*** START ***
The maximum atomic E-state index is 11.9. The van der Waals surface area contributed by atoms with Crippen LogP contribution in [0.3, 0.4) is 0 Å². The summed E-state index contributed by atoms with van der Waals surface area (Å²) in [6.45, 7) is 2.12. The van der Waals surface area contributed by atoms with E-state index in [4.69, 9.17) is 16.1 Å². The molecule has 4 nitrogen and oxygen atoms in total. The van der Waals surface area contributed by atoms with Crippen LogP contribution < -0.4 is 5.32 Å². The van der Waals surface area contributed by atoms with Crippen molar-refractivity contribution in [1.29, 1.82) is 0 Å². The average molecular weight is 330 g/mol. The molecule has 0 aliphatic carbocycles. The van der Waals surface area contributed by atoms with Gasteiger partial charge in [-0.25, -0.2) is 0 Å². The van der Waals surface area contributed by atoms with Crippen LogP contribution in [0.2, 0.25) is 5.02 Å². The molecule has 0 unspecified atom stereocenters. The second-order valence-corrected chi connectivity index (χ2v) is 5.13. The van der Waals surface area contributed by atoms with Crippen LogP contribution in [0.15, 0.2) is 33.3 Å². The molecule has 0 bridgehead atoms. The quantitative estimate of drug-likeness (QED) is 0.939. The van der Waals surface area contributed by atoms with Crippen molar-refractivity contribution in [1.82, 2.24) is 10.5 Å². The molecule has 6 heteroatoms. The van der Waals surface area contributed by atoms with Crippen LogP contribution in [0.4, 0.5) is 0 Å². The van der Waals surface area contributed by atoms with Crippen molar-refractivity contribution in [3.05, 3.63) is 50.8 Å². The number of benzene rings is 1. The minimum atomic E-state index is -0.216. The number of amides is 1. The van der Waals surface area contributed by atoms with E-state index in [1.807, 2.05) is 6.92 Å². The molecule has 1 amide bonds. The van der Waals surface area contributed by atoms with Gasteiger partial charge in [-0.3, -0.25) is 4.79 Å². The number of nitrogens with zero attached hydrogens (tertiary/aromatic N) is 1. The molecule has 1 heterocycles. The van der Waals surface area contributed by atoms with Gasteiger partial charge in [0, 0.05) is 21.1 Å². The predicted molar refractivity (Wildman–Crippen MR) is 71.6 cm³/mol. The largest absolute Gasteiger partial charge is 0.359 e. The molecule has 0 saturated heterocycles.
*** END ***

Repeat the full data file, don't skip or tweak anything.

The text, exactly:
The maximum atomic E-state index is 11.9. The van der Waals surface area contributed by atoms with Crippen LogP contribution in [0.3, 0.4) is 0 Å². The summed E-state index contributed by atoms with van der Waals surface area (Å²) in [6.45, 7) is 2.12. The van der Waals surface area contributed by atoms with E-state index in [4.69, 9.17) is 16.1 Å². The molecule has 4 nitrogen and oxygen atoms in total. The van der Waals surface area contributed by atoms with Crippen LogP contribution < -0.4 is 5.32 Å². The van der Waals surface area contributed by atoms with Crippen molar-refractivity contribution in [1.29, 1.82) is 0 Å². The average molecular weight is 330 g/mol. The molecule has 0 aliphatic carbocycles. The van der Waals surface area contributed by atoms with Gasteiger partial charge in [-0.25, -0.2) is 0 Å². The van der Waals surface area contributed by atoms with Crippen LogP contribution in [0.2, 0.25) is 5.02 Å². The molecule has 0 unspecified atom stereocenters. The second-order valence-corrected chi connectivity index (χ2v) is 5.13. The van der Waals surface area contributed by atoms with Crippen LogP contribution in [0.15, 0.2) is 33.3 Å². The molecule has 0 bridgehead atoms. The quantitative estimate of drug-likeness (QED) is 0.939. The van der Waals surface area contributed by atoms with Crippen molar-refractivity contribution in [1.82, 2.24) is 10.5 Å². The molecule has 6 heteroatoms. The van der Waals surface area contributed by atoms with Crippen LogP contribution in [0.4, 0.5) is 0 Å². The van der Waals surface area contributed by atoms with Crippen molar-refractivity contribution in [3.05, 3.63) is 50.8 Å². The number of benzene rings is 1. The minimum atomic E-state index is -0.216. The number of amides is 1. The van der Waals surface area contributed by atoms with E-state index in [1.807, 2.05) is 6.92 Å². The molecule has 1 amide bonds. The van der Waals surface area contributed by atoms with Gasteiger partial charge in [-0.3, -0.25) is 4.79 Å². The number of nitrogens with zero attached hydrogens (tertiary/aromatic N) is 1. The molecule has 1 heterocycles. The van der Waals surface area contributed by atoms with Gasteiger partial charge in [0, 0.05) is 21.1 Å². The predicted molar refractivity (Wildman–Crippen MR) is 71.6 cm³/mol. The largest absolute Gasteiger partial charge is 0.359 e. The molecule has 0 saturated heterocycles.